A few days ago, I wrote about some of the conceptual aspects of creating our fields. In today’s post, I reflect on the nitty-gritty of identifying what is relevant, and on the potential conservatism of my approach so far.
Of the four case studies in Network Realism, three are already underway. Sarah de Rijcke has been doing fieldwork on the practices around digital images of the collection of the Tropenmuseum, and has just started fieldwork on the practices around the documentation of artwork at the Rijksakademie in Amsterdam. Meanwhile, I’ve been developing fieldwork on the use of Flickr by researchers and curators who study street art. One of the important dimensions of the Flickr case is a relation to ‘research’ or academic work. This is partly to link up the project to other work at the VKS (which focuses on academic knowledge production). But the use of a resource such as Flickr by academics is also interesting in its own right, since it was not developed to support research: How does Flickr get inserted into academic work? How do academics present themselves and their work on this platform?
In developing fieldwork, I’ve tried a number of approaches. Most successful so far has been to identify researchers who work on street art and make use of photography. I’ve found these researchers from websites such as artcrimes, which has a section with l(inks to) publications and from searching journals, such as Photographies. From these, I have identified scholars doing relevant work. I’ve contacted them by email, and traced their activities on the web and in publications–and of course on Flickr. I’m also using citation patterns to identify, in a snowball way, other relevant academics. (For example, following Schacter’s publication ‘An Ethnography of Iconoclash’, in the Journal of Material Culture.)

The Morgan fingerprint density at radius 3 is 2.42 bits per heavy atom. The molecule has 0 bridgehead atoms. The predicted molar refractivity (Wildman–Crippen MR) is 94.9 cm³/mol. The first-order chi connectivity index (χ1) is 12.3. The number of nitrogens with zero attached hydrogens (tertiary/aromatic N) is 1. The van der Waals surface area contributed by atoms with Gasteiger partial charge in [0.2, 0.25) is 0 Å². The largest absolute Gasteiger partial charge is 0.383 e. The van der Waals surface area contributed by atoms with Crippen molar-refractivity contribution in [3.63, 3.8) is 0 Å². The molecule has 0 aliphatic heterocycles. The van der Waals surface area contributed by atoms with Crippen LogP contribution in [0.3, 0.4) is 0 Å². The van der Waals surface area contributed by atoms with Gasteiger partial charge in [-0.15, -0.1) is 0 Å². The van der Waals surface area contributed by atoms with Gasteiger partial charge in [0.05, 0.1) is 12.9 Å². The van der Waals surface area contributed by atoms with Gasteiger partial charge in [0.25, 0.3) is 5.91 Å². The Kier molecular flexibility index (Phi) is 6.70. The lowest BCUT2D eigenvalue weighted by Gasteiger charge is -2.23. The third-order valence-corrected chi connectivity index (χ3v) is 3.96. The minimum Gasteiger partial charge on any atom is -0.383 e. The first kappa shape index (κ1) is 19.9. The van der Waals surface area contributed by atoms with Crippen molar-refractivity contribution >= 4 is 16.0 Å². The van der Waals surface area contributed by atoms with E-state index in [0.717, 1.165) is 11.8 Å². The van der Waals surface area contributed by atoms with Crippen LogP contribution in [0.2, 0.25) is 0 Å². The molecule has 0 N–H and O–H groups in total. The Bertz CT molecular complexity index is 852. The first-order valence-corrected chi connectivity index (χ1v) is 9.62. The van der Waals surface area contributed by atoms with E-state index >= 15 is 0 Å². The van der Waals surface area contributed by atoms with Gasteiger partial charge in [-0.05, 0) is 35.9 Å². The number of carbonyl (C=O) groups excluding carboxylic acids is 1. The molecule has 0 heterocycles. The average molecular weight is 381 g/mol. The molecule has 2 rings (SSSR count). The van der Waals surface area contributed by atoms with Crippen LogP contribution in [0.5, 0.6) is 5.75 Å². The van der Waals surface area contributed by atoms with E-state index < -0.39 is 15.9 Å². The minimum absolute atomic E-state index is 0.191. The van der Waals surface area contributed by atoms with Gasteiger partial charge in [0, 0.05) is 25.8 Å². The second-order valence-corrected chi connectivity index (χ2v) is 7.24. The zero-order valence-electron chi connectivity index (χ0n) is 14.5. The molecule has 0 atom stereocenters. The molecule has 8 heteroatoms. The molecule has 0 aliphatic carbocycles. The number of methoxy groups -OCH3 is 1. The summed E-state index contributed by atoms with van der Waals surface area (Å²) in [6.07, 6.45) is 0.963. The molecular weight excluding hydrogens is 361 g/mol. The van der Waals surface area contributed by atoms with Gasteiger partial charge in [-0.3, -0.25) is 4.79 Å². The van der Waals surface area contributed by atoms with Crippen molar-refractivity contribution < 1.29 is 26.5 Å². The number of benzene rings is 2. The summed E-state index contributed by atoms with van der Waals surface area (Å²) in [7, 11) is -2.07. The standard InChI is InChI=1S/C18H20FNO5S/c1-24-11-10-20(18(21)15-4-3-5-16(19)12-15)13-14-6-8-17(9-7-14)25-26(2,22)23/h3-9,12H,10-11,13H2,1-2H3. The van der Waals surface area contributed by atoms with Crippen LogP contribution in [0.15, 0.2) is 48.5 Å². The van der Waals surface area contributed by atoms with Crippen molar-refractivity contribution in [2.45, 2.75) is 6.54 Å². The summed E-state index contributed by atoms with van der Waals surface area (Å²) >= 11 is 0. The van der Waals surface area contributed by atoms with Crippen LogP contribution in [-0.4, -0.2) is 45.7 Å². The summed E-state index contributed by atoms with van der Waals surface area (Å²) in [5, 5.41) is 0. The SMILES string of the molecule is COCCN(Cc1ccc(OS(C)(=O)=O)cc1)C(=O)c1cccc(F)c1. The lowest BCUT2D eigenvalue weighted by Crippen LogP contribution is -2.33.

In the coming weeks, I’ll be interviewing these scholars about their work practices. (When Sarah and I travel to London later this week, we will take part in CHArt‘s annual conferece (Sarah’s abstract is here) and meet up with colleagues and informants (Edgar Gomez, Rafael Schacter, and maybe Lane DeNicola?).)
These past few weeks, as I have been constituting the field, I keep coming back to the question: what would it mean for Flickr to be used for research? At this point, I can’t look at a photostream, and say, yes, this is produced by a researcher, or this collection is linked to a piece of research, or look at the membership of a group and say, yes, this one has a high percentage of scholars and curators. And I can’t say either whether these would be meaningful questions. As I learn about what these scholars do and how they use Flickr (or not!), academic or research-oriented activities on Flickr will become increasingly visible to me.
This uncertainty about what practices would look like underlies the motivation for following this ‘successful’ strategy of taking scholars and publications as starting points. While starting from traditional output such as publications introduces a conservative bias in the way I’m constituting the field, I’m well-aware of this and will be interrogating the effects of this starting point as fieldwork develops, and in the course of the analysis.